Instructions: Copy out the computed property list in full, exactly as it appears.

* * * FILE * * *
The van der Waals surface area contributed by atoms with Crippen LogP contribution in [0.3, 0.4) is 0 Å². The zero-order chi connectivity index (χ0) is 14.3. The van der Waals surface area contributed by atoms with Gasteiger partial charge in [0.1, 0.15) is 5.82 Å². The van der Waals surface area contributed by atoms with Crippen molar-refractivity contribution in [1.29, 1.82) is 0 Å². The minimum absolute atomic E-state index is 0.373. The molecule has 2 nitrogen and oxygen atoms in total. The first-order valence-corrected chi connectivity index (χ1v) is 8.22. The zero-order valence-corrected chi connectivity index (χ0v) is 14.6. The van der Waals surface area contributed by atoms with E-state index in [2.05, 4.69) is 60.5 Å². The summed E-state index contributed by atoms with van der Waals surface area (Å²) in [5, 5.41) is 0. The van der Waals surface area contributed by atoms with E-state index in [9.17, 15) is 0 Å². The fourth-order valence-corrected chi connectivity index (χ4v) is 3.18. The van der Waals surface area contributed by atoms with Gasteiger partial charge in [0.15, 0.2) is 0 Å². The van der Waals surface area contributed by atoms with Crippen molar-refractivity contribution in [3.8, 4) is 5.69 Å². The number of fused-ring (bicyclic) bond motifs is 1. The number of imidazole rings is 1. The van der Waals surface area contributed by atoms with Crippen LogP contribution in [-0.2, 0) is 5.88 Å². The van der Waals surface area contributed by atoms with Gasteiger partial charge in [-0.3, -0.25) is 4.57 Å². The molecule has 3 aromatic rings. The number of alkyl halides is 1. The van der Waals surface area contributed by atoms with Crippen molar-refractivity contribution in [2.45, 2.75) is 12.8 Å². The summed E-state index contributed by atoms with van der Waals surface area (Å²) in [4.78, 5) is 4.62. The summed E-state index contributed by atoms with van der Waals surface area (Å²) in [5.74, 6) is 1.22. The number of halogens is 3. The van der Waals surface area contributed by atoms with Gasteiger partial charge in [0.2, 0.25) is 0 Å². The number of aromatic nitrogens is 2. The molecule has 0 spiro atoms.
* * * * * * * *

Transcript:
The van der Waals surface area contributed by atoms with Crippen LogP contribution in [0.3, 0.4) is 0 Å². The zero-order chi connectivity index (χ0) is 14.3. The van der Waals surface area contributed by atoms with Gasteiger partial charge in [0.1, 0.15) is 5.82 Å². The van der Waals surface area contributed by atoms with Crippen molar-refractivity contribution in [1.29, 1.82) is 0 Å². The minimum absolute atomic E-state index is 0.373. The molecule has 2 nitrogen and oxygen atoms in total. The first-order valence-corrected chi connectivity index (χ1v) is 8.22. The zero-order valence-corrected chi connectivity index (χ0v) is 14.6. The van der Waals surface area contributed by atoms with E-state index in [2.05, 4.69) is 60.5 Å². The summed E-state index contributed by atoms with van der Waals surface area (Å²) in [5, 5.41) is 0. The van der Waals surface area contributed by atoms with E-state index in [9.17, 15) is 0 Å². The fourth-order valence-corrected chi connectivity index (χ4v) is 3.18. The van der Waals surface area contributed by atoms with Gasteiger partial charge in [0.15, 0.2) is 0 Å². The van der Waals surface area contributed by atoms with Crippen molar-refractivity contribution in [3.8, 4) is 5.69 Å². The number of fused-ring (bicyclic) bond motifs is 1. The number of imidazole rings is 1. The van der Waals surface area contributed by atoms with Crippen LogP contribution in [-0.2, 0) is 5.88 Å². The van der Waals surface area contributed by atoms with Gasteiger partial charge in [-0.3, -0.25) is 4.57 Å². The molecule has 3 aromatic rings. The number of alkyl halides is 1. The van der Waals surface area contributed by atoms with Crippen molar-refractivity contribution in [2.45, 2.75) is 12.8 Å². The summed E-state index contributed by atoms with van der Waals surface area (Å²) in [4.78, 5) is 4.62. The summed E-state index contributed by atoms with van der Waals surface area (Å²) in [5.74, 6) is 1.22. The number of halogens is 3. The van der Waals surface area contributed by atoms with Gasteiger partial charge in [0.2, 0.25) is 0 Å². The number of aromatic nitrogens is 2. The molecule has 0 spiro atoms.